I live in a bubble. Mental health. I read about it. I work in it. I have friends who share my bubble. My family at times join me.
I find myself falling into the common fault of life in a bubble, I think the full world exists in the bubble.
I make assumptions. Everyone knows proper language to use in discussing mental health. Everyone understands the impact of mental illness. Everyone respects those with mental illness. They all get it.
Am I naïve or simply wishing?
When I venture beyond my bubble, I realize the world beyond tends to be harsh.
In Canada, one in five people will have a mental illness at some time in any given year. In the United States, it’s one in four. The person with mental illness gets it. We need to educate the rest. That’s the challenge. It is a vast undertaking. For a source of hope, look at how cancer is now openly discussed and understood.
I get concerned when I see someone with mental illness struggling. Some people have little or no support. I had a former girlfriend explain she had had a mental breakdown in her driveway. As she sat there, she called her sister, and the help offered was to “Get up.” Her breakdown wasn’t acknowledged and she had to struggle alone to regain some composure.
Proper context for human behavior better explains the treatment that people receive.
Relating a situation to a more common occurrence is one of the best means to demonstrate an unsettling event. It forces us to look at ourselves. Looking in the mirror can be difficult.
Imagine, being collapsed on the sidewalk, in pain, with a broken arm. People would stop to help. Readily addressed by strangers. Next, imagine being collapsed on the sidewalk, with a broken mind, in mental distress. I wonder how many people would stop and help. Let’s see that set up and monitored on video as a social experiment. Perhaps I would be pleasantly surprised. I hope!
It hurts when I hear of people who wait months to see a doctor or therapist. Again, if the person had a broken arm, it would be set within a couple of hours. A person with a broken piece of her mind is sent home from the ER to return for an appointment weeks or months down the road. Little respect shown by the so-called system. I don’t accept the “system” excuse as the reason people don’t get treated well. It is real people who constitute the system; it’s people who make decisions to provide assistance or not.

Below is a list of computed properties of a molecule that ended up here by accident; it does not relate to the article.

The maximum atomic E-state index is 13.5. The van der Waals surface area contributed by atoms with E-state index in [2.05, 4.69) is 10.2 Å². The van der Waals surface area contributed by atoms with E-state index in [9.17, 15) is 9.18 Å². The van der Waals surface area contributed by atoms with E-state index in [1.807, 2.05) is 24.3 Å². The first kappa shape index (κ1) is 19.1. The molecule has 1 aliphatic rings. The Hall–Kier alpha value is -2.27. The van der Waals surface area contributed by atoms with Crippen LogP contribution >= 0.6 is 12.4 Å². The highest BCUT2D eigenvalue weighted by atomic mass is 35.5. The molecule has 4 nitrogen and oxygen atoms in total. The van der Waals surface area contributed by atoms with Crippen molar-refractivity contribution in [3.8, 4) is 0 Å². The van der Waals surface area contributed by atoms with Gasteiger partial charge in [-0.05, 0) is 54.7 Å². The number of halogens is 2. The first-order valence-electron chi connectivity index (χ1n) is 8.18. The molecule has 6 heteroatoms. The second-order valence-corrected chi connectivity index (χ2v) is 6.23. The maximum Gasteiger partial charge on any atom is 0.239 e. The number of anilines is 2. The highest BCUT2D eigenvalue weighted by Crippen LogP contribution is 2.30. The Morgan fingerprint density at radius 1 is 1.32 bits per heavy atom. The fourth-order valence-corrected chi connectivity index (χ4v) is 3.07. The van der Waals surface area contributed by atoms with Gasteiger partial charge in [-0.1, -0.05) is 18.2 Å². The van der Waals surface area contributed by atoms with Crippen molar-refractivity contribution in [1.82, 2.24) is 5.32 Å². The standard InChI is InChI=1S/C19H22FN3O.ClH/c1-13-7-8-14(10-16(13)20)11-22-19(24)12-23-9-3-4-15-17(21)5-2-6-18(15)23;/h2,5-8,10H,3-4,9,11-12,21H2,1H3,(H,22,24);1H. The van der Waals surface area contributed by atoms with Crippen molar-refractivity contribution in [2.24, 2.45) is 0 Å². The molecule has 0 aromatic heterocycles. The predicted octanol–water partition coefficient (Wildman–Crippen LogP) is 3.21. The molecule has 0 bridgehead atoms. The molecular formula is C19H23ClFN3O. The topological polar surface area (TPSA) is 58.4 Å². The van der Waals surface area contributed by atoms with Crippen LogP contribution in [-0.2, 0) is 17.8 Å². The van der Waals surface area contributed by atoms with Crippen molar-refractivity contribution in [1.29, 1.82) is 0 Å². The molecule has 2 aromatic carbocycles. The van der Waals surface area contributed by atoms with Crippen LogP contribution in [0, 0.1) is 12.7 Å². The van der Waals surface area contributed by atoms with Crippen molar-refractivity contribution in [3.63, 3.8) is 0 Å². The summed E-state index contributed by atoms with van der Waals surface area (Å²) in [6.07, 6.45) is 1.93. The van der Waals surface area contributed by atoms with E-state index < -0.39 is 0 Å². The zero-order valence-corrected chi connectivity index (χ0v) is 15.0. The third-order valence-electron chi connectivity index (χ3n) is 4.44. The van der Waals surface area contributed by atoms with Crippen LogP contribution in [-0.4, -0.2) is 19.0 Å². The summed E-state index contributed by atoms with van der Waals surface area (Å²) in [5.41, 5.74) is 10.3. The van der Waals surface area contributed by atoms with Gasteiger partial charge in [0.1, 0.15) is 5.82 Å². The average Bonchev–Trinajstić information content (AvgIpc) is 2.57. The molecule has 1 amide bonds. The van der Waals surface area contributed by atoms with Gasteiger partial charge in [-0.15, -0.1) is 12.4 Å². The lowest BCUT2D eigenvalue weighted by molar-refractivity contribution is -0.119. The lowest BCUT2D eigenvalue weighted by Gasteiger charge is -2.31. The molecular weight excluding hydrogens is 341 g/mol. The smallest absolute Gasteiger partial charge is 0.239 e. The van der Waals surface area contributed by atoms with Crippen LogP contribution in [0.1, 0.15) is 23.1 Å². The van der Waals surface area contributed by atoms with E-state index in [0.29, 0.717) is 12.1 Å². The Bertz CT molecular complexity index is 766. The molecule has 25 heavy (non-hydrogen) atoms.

I get troubled when I hear improper language used to talk to people with mental illness. The health care system is full of such people. I have been witness to too much ill treatment.
I was recently at the ER in my local hospital. A person obviously in mental distress was brought in by two police officers. I watched and listened. The tone of the questions asked by the triage nurse was terribly dismissive and condescending. It was difficult to witness let alone, I can imagine, be the subject of such poor treatment and lack of respect.
Can we educate the rest of society?
I like to fix things. I tended to be the fixer at my law firm. I dealt with the worst of files, those that went astray. I guess the problem ahead needs a lot of fixers. I am not alone in this movement. I use the word “movement” because I suggest that is what we need.
It’s a civil rights movement.
Seeing the harshness of the world deflates my bubble. It doesn’t go completely flat though.
I return to the bubble, but will never stop advocating for the rest of the world to clue in and recognize the need for proper respect. Once we receive respect, the rest will follow.
“Back to life, back to the present time,
Back from a fantasy
Yeah, tell me now, take the initiative
I’ll leave it in your hands until you’re ready oh
However do you want me,
However do you need me”
~ Soul II Soul
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